Can You Leave the Country at All as a Bona Fide Resident?
You can still be considered a bona fide resident of a foreign country for the purposes of the Foreign Earned Income Exclusion even if you leave the country at times during the year. However, it must always be clear that you have an intention to return to a foreign country without unreasonable delay. The IRS will review the circumstances to determine if any trips you have taken during the tax year will prevent you from passing the bona fide residence test and claiming the Foreign Earned Income Exclusion.
What Happens during Reassignment?
If your employer reassigns you to another post before you have met the requirements of the bona fide residence test for a given tax year, it may or may not affect your ability to pass the test. In general, as long as you move directly from one post to the other outside the United States and you meet all other requirements, you have a good chance of passing the bona fide residence test. However, if you return to the United States while waiting for reassignment, it is likely that you will not be able to pass the bona fide residence test.
What Is the Physical Presence Test?
The physical presence test requires you to be physically present in one or more foreign countries for a minimum of 330 full days during a period of 12 consecutive months. Keep in mind that, although the 12-month period must be consecutive, the days themselves do not need to be consecutive. You can qualify for the Foreign Earned Income Exclusion using the physical presence test. This is the case whether you are a U.S. citizen or resident alien.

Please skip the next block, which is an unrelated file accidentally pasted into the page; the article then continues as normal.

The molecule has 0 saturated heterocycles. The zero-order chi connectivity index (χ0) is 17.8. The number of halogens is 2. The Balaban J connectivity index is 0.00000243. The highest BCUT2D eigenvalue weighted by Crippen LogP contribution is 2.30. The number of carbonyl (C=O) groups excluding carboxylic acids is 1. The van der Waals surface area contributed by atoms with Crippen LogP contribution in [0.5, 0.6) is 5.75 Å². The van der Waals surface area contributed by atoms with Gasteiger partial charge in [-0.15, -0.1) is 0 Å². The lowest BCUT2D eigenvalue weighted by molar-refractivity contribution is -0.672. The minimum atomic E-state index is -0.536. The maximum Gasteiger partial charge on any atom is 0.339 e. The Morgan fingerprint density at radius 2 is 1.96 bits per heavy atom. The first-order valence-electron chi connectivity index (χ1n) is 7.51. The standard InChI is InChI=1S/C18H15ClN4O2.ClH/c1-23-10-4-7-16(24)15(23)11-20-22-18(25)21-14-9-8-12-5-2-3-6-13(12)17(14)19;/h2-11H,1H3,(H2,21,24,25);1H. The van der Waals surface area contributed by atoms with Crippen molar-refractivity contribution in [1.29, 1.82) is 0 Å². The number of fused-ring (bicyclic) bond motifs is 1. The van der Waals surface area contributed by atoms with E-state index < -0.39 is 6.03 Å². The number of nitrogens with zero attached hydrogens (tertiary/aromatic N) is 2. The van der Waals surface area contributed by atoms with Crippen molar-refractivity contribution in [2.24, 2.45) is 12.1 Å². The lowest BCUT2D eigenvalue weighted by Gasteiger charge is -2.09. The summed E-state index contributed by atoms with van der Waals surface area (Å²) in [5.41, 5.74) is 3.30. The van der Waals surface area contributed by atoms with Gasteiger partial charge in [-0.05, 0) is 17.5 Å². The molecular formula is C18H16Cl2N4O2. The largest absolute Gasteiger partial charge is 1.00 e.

Many expats find that this test is easier to pass than the bona fide residence test. It only requires being present in a foreign country. As opposed to establishing a specific type of residence or demonstrating your intentions.
Defining “Full Day”
The IRS defines a “full-day” as a period of 24 consecutive hours that begins at midnight. During this entire period, you must be physically present in a foreign country and/or passing over a foreign country. You cannot count any days in which you were present in a foreign country in violation of U.S. law.
You can still meet this requirement even if you travel back and forth to the U.S. multiple times. However, it is important to plan accordingly to avoid spending too much time in the U.S.
Does it Matter Why I Was Abroad?
For the purposes of the physical presence test, your reason for being outside of the U.S. and present in a foreign country is not relevant. Count all days you spent abroad, whether you were working, on vacation, or traveling for some other purpose.
How Do I Count Time Spent Traveling?
Time spent traveling may or may not count toward your 330-day total. For example, any time spent over international waters will not count toward your 330-day total. However, if you are traveling from one foreign country to another, your travel time can still be counted. So long as it lasts less than 24 hours. If your trip takes more than 24 hours, you will lose all days spent traveling. And the next full day you can count will be the first full day spent at your destination.
When traveling from the United States, passing over a foreign country can affect which days are countable. In general, if you pass over a foreign country before midnight on the day you leave the United States, you will be able to count the day after you left as your first full day abroad for the purposes of this test.